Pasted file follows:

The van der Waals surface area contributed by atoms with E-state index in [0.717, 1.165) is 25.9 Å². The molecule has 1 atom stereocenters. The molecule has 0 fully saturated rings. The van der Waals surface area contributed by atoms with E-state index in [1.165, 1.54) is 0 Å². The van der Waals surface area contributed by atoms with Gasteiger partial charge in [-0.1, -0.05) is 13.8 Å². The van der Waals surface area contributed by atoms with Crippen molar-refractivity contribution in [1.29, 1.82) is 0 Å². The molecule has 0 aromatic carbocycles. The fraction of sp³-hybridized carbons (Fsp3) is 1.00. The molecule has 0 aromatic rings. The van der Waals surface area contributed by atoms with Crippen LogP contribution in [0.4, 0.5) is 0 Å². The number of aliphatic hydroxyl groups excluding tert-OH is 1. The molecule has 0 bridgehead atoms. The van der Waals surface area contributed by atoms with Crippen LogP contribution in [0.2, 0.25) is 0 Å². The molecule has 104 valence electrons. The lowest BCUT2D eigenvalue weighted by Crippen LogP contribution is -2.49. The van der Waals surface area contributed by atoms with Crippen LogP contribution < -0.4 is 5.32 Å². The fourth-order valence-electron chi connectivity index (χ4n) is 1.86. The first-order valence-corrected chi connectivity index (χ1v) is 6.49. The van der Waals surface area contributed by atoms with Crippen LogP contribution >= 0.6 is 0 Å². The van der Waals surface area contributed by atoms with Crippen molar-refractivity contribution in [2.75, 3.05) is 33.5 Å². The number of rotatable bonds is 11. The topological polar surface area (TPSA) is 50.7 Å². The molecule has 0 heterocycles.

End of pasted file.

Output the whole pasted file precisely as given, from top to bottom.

The van der Waals surface area contributed by atoms with E-state index in [0.717, 1.165) is 25.9 Å². The molecule has 1 atom stereocenters. The molecule has 0 fully saturated rings. The van der Waals surface area contributed by atoms with E-state index in [1.165, 1.54) is 0 Å². The van der Waals surface area contributed by atoms with Gasteiger partial charge in [-0.1, -0.05) is 13.8 Å². The van der Waals surface area contributed by atoms with Crippen molar-refractivity contribution in [1.29, 1.82) is 0 Å². The molecule has 0 aromatic carbocycles. The fraction of sp³-hybridized carbons (Fsp3) is 1.00. The molecule has 0 aromatic rings. The van der Waals surface area contributed by atoms with Crippen LogP contribution in [0.4, 0.5) is 0 Å². The number of aliphatic hydroxyl groups excluding tert-OH is 1. The molecule has 0 bridgehead atoms. The van der Waals surface area contributed by atoms with Crippen LogP contribution in [0.2, 0.25) is 0 Å². The molecule has 104 valence electrons. The lowest BCUT2D eigenvalue weighted by Crippen LogP contribution is -2.49. The van der Waals surface area contributed by atoms with Crippen LogP contribution < -0.4 is 5.32 Å². The fourth-order valence-electron chi connectivity index (χ4n) is 1.86. The first-order valence-corrected chi connectivity index (χ1v) is 6.49. The van der Waals surface area contributed by atoms with Crippen LogP contribution >= 0.6 is 0 Å². The van der Waals surface area contributed by atoms with Crippen molar-refractivity contribution in [2.75, 3.05) is 33.5 Å². The number of rotatable bonds is 11. The topological polar surface area (TPSA) is 50.7 Å². The molecule has 0 heterocycles.